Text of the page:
As it turned out, she and George shared many of the same interests – most significantly art, which they both studied in college. George even attended the university in Sewanee, Tennessee – the same town where Leslie grew up and where her parents just happened to be professors. “It was a four-hour canoe trip, but it felt like 45 minutes,” George says.

After 14 months of dating, George and Leslie were married on September 25, 2010 and spent their honeymoon in Sicily. When they returned, they set to work making the first improvements to their new home in Lancaster.

Well, “new” is a relative term. To Leslie, who arrived in Lancaster from New York City, the circa 1769 farmhouse certainly was new. To George, however, it was a longstanding part of his family’s heritage – not to mention his own home since 1995.

“I thought it was just beautiful the first time I saw it,” Leslie says of the house. “I thought it was very cool the connection he had to the place.”

That connection dates back to the 18th century, when the house and surrounding farmlands were owned by the Hostetter family. George’s great-great grandfather, Abraham Kauffman Mann, purchased the estate in 1905 – but never lived in the house. Neither did George’s great-grandfather or great-uncle, both of whom tilled the land. Instead, the house became residence to their tenant farmers. “I think at one time, half the neighborhood lived here,” George remarks.

When George returned to Lancaster after attending graduate school, he became the first Mann to live in his family’s house. He spent the years fixing up the exterior – painting, roofing, spouting, plus continuing to farm – but it wasn’t until he met Leslie that he considered the interior.

George and Leslie share a mutual love for simple, classic styles – for her, it’s English and French Country, while he favors Williamsburg colors. The result of their collaboration is evident in their renovated kitchen: a clean eggshell sheen covers the entirety of the Shaker-style cabinetry, bead board and molding – all of which was thanks to Wynwood Kitchens. George had worked with Wynwood Kitchens Owner Wesley Funk on a previous renovation for the home of one of his farm employees, plus George liked the work Wynwood did in friends’ homes.

Wes and his trusted staff, Nate Brubaker (who was involved in all aspects of the project, from design and layout to shop management) and Carl Ranck (who headed up construction and installation), carefully custom-crafted all the work to blend with the original features. A perfect example is the kitchen’s dumbwaiter – the interior of which had been retrofitted for storage use, but with the exterior still sporting woodwork dating to the kitchen’s installation in the mid-19th century. “Wes was able to incorporate it with the new cabinetry and make it feel seamless,” Leslie says.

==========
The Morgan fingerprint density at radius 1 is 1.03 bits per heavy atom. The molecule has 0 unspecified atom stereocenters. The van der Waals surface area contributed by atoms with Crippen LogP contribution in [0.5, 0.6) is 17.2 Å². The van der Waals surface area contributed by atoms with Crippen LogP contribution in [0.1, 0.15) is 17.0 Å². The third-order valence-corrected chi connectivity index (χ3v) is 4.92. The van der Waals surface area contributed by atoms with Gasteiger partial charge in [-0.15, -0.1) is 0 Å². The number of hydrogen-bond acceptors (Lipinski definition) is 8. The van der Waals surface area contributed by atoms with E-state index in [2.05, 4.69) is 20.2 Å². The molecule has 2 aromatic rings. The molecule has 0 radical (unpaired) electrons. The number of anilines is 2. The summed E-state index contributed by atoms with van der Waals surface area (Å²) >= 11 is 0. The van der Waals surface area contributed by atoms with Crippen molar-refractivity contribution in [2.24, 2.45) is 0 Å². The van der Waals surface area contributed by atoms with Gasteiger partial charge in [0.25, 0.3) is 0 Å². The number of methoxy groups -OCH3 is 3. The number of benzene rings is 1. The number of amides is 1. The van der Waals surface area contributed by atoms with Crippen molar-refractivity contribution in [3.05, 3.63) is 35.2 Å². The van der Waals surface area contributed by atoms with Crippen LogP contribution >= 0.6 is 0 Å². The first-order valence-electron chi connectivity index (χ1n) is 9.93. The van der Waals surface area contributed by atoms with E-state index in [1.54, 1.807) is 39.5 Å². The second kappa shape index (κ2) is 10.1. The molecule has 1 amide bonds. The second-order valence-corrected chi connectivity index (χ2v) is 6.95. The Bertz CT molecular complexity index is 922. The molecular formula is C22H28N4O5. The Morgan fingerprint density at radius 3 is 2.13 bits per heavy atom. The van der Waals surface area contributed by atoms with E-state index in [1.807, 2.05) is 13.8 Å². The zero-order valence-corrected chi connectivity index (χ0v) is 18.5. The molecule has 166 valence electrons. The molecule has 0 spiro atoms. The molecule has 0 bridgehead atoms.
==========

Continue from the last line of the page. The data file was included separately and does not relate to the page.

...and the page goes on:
The Manns also were delighted by the unfussy-yet-thoughtful touches Wynwood added. George points to the decorative detail on the edges of the cabinets, noting that it mimics the detail on the dumbwaiter and the porch columns. Plus, Wynwood was able to accommodate other original details of the house – several of which were rather unusual, such as thick-silled windows for which Wes, Nate and Carl fabricated and installed custom-depth jambs and casings. The elevation of the windows was another challenge, as their low height would have conflicted with standard base cabinets. To that end, Wynwood crafted custom-height base cabinets that blended fluidly with existing design lines, while also offering practicality in the form of a lower-height work area. It’s the perfect place for the Manns’ one-year-old son, Isaac, to learn how to cook!

Wynwood’s style of business also matched George and Leslie’s sensibilities. “I liked Wes’ approach because he wasn’t trying to sell us on, ‘You need this addition and that addition,'” Leslie states. “He was very straightforward and simplified the process for us.”

Thanks to that efficient approach and off-site workshop, Wes, Nate and Carl were able to complete the installation of cabinetry, molding and trim – plus soapstone countertops and a matching backsplash – on a tight timeline. “It was the fastest, easiest part of the whole process,” Leslie says of the kitchen project, which also included electrical rewiring, laying a floor comprised of recovered barn wood, finding period-appropriate accents like latches and hinges, and applying paint and wallpaper.

Now, what the Manns call “the most important room in the house” also is the most used. “We spend about 90% of our time in the kitchen,” Leslie attests. “It’s sparked my interest in cooking because I have so much space now. It’s really the focal point of the house.”

She and George agree that there’s nothing they would change. “We had one chance to do it right,” he says. “This would be the kitchen we’d have for the rest of our lives.”